“Tra-la-la-lee! Oka-chee! Oka-chee! Happy am I as I can be!” sang Mr. Redwing, as he swayed to and fro among the bulrushes.

Redwing Blackbird – Illustrated by Louis Agassiz Fuertes

“Say, Mr. Redwing, have you seen Old Mr. Toad?” called Peter Rabbit.

“No,” replied Mr. Redwing. “Is that whom you fellows are looking for? I wondered if you had lost something. What do you want with Old Mr. Toad?”

Peter explained how they had followed Old Mr. Toad to see what he was up to. “We are curious to know if he really has a singing voice,” said Peter,” or if the spring has made Old Mr. Toad crazy as he was in such a hurry to reach the Smiling Pool.”

“Oh, that’s it, is it?” replied Mr. Redwing, his bright eyes twinkling. “I’ve been wondering where Old Mr. Toad was, and I’m ever so glad to learn that he hasn’t forgotten that he has a very important part in our beautiful spring chorus.” Then once more Mr. Redwing began to sing.


  1. If there was a foot race on land who would come in 1st, 2nd, 3rd, and 4th place between Jimmy Skunk, Billy Possum, Old Mr. Toad, and Peter Rabbit. Why?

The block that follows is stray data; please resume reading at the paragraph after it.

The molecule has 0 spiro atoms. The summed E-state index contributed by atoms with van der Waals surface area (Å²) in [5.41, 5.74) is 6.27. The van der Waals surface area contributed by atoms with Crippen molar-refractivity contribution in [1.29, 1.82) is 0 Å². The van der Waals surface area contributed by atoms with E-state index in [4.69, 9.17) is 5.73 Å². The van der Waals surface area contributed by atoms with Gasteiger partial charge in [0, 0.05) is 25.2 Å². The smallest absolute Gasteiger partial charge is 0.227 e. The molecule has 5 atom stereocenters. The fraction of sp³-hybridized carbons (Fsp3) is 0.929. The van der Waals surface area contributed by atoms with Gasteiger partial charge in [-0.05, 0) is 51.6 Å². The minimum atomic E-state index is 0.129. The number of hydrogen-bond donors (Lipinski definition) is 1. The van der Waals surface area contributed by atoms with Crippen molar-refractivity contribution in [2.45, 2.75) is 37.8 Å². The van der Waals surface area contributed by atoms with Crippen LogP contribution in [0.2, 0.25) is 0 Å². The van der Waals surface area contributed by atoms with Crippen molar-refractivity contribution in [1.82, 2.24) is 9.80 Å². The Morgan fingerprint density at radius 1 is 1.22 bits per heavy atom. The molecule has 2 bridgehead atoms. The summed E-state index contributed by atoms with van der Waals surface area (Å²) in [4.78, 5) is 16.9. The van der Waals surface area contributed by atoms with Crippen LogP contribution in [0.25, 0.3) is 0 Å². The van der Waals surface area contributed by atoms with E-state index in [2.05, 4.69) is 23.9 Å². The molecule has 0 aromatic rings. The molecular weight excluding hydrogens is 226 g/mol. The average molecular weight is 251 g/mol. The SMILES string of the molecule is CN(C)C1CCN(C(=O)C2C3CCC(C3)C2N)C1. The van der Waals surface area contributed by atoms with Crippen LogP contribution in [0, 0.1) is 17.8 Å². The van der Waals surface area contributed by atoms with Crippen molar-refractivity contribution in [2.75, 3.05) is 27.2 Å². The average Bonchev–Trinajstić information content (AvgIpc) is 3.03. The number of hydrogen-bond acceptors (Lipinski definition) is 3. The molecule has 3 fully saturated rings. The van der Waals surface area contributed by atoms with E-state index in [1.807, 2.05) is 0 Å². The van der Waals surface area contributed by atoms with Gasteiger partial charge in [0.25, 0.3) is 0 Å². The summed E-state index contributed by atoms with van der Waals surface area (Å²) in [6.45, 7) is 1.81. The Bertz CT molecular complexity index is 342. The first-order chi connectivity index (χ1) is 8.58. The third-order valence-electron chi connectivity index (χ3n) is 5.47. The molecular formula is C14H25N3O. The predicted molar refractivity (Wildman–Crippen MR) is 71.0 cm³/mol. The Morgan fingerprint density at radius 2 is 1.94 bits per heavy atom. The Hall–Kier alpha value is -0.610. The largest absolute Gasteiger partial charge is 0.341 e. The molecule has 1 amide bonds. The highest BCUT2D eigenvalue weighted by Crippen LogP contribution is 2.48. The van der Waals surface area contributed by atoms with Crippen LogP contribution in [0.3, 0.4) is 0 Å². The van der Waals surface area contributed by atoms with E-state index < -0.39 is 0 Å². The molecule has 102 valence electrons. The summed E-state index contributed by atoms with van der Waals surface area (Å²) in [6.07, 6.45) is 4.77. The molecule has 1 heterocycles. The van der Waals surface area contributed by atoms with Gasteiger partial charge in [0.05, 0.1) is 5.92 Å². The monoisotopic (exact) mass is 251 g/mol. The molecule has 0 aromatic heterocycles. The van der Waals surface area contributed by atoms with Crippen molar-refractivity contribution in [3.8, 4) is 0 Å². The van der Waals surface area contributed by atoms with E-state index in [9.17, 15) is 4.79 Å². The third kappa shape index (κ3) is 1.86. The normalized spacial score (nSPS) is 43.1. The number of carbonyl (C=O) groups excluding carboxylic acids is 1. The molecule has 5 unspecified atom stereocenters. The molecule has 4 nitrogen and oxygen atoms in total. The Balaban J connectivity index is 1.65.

2. What would it like to spend your day with a “bird’s eye view” like Mr. Redwing flying overhead and seeing what is going on in the meadow, orchard, Smiling Pool, and other special spaces?

Discover more P.L.A.Y. TOAD nature videos and adventures!

Visit the P.L.A.Y. Bird Nature Story Adventures too!

The Burgess Animal Story for Children, The Burgess Bird Story for Children, and The Adventures of __________ series (Paddy the Beaver, Lightfoot the Deer, Old Mr. Toad, etc.), are all originally authored by Thornton Burgess and are now available to you through P.L.A.Y.

P.L.A.Y. has provided new online versions of these updated and annotated 100+ year old public domain classics to:

  • be suitable for the 21st century family by having the Thornton Burgess woodland characters evolve to model mindfulness and loving kindness
  • highlight and bring awareness to the New England nature settings and offer an opportunity to learn more about the fields and forests through these animal story adventures
  • create story extension moments through P.L.A.Y. suggested activities and investigations for making new nature connections generated by the reader’s own curiosity